We’re big fans of young interior architect Andrea Moore (of Studio Moore), who has worked closely with her father Lindsay (a very handy semi-retired vet!) to design and build a trio of boutique accommodation projects at Ross Farm, her family’s property in South Gippsland. Together, Linsday and Andrea form an unstoppable design and construction duo!
Last year, we featured the first of the Ross Farm projects – The Cabin. And last week, we took you inside the recently-finished quarters of The Dairy, and today we’re focusing on The Barn, the boldest and striking of the three!
You wouldn’t know it to look at it, but The Barn is actually a complete new build. While the Moores had initially hoped to simply refit the existing barn building on site, they were forced to rebuild on the same footprint, then reclad the exterior with the original tin, to create a building as authentic to its origins as possible.
This same attention to detail continues indoors, where locally sourced recycled features sit aside luxurious but hardworking materials such as brass and speckled granite. ‘I wanted to introduce granite as one of the main interior materials inspired by the natural landscape of our beautiful Wilson’s Promontory National Park which is just down the road, known for its giant granite boulders’, Andrea explains.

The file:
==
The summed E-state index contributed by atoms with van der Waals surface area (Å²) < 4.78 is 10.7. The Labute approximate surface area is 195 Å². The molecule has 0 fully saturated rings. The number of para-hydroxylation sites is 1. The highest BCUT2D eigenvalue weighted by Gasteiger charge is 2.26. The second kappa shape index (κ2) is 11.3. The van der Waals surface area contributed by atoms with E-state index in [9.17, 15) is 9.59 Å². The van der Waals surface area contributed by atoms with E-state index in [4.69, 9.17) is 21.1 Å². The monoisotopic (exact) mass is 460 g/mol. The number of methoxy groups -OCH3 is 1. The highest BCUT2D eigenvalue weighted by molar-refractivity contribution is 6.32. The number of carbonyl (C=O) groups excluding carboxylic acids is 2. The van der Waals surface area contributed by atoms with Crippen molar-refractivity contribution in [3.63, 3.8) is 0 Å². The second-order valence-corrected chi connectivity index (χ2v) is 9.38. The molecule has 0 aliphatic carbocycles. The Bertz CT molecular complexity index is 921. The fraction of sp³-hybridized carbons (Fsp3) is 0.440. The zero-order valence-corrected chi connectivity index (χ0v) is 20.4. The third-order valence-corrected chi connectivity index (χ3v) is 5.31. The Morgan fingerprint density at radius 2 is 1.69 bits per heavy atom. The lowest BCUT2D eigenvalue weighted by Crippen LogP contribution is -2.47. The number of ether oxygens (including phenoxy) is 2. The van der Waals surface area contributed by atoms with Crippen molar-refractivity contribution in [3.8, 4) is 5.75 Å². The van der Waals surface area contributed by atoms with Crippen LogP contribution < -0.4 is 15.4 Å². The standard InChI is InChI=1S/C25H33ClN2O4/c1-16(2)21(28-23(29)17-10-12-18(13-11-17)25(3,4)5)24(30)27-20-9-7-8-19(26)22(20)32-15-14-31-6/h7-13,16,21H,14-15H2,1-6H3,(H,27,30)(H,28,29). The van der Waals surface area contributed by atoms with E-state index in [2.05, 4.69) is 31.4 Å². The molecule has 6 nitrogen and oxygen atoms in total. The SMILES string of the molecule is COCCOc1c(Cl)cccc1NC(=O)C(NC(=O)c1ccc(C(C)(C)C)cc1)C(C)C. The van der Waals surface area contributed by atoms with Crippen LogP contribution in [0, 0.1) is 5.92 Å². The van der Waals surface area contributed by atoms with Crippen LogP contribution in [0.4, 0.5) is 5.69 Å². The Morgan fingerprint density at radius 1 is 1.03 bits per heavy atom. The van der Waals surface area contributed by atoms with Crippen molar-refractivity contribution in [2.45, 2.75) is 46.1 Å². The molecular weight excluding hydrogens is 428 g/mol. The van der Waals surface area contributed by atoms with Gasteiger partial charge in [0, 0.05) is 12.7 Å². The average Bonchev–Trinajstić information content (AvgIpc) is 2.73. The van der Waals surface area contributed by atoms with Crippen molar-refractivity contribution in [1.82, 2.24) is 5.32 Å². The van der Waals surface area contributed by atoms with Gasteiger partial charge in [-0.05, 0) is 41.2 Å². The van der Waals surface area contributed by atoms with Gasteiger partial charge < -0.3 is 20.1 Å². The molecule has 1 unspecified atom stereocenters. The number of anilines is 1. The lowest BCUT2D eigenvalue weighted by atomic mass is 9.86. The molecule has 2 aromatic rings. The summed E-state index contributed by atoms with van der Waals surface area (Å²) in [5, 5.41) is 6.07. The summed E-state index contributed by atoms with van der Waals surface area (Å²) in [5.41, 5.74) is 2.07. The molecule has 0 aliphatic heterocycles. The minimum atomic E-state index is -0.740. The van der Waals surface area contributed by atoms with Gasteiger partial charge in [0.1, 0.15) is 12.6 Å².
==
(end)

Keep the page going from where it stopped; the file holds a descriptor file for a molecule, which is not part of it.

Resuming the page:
As with all the other buildings at Ross Farm, each element of The Barn has been designed specifically for the space – including all furniture, cabinetry, light fittings, and hand basins. When rebuilding, the Moores lifted the roof level to allow for a mezzanine, creating a distinctly light and lofty feel. Highlighting windows captures the warm northern light and views out across the Tarwin Valley.
Aside from its striking, contemporary design, one of the main features of The Barn is Andrea’s commitment to design the entire ground level to be compliant with accessibility standards. This meant the door openings, passageways, and the bathroom design were all important considerations. ‘I was determined to make the bathroom beautiful, as many accessible bathrooms are extremely utilitarian’, Andrea tells. ‘We had brass grab rails manufactured for the space, and I exaggerated the use of these throughout the bathroom, together with floor-to-ceiling pink granite’.
The kitchen was designed to mostly ‘hang’ off the wall and look quite monolithic, clad in granite paving stones and brass sheeting. A Fisher & Paykel oven, induction cooktop and dish drawer have been seamlessly incorporated into the fit out. ‘The black induction cooktop is super minimal, which suits the aesthetic of the space and seamlessly sits into the granite benchtop’, Andrea says. Andrea and Lindsay were able to use the Dish Drawer within the wall-mounted cabinetry, integrating it into the scheme with a luxe brass door front.
Like all the Ross Farm buildings, Lindsay and family friend Paul have played a major role in building most of the interiors by hand. ‘Having these crafts on hand has certainly driven the outcome of the project’, says Andrea. ‘Their can-do attitude has resulted in something truly unique, that proudly has the DNA of its makers built into it.’
Fisher & Paykel, New Zealand’s award-winning appliance brand, has become a global force not just in product design, but also in kitchen design. The company is committed to research, development and collaboration and works closely with architects and designers to seamlessly integrate their appliances into kitchens in innovative ways. Visit, www.fisherpaykel.com to find out more.